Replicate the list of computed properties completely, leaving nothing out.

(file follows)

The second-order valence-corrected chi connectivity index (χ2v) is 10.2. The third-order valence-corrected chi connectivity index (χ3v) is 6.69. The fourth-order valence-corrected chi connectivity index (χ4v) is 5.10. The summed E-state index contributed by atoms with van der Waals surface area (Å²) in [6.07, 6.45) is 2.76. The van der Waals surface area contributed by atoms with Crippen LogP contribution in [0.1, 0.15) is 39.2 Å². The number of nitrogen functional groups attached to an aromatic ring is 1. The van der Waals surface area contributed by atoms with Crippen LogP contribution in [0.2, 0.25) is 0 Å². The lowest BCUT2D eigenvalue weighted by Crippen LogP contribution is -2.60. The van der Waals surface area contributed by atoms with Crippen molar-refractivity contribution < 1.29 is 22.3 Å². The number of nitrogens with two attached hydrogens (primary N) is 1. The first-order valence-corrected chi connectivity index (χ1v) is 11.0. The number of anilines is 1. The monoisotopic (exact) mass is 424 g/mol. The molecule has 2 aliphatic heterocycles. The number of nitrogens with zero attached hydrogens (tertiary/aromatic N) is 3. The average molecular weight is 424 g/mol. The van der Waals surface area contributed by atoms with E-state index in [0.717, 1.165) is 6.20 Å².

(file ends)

The second-order valence-corrected chi connectivity index (χ2v) is 10.2. The third-order valence-corrected chi connectivity index (χ3v) is 6.69. The fourth-order valence-corrected chi connectivity index (χ4v) is 5.10. The summed E-state index contributed by atoms with van der Waals surface area (Å²) in [6.07, 6.45) is 2.76. The van der Waals surface area contributed by atoms with Crippen LogP contribution in [0.1, 0.15) is 39.2 Å². The number of nitrogen functional groups attached to an aromatic ring is 1. The van der Waals surface area contributed by atoms with Crippen LogP contribution in [0.2, 0.25) is 0 Å². The lowest BCUT2D eigenvalue weighted by Crippen LogP contribution is -2.60. The van der Waals surface area contributed by atoms with Crippen molar-refractivity contribution < 1.29 is 22.3 Å². The number of nitrogens with two attached hydrogens (primary N) is 1. The first-order valence-corrected chi connectivity index (χ1v) is 11.0. The number of anilines is 1. The monoisotopic (exact) mass is 424 g/mol. The molecule has 2 aliphatic heterocycles. The number of nitrogens with zero attached hydrogens (tertiary/aromatic N) is 3. The average molecular weight is 424 g/mol. The van der Waals surface area contributed by atoms with E-state index in [0.717, 1.165) is 6.20 Å².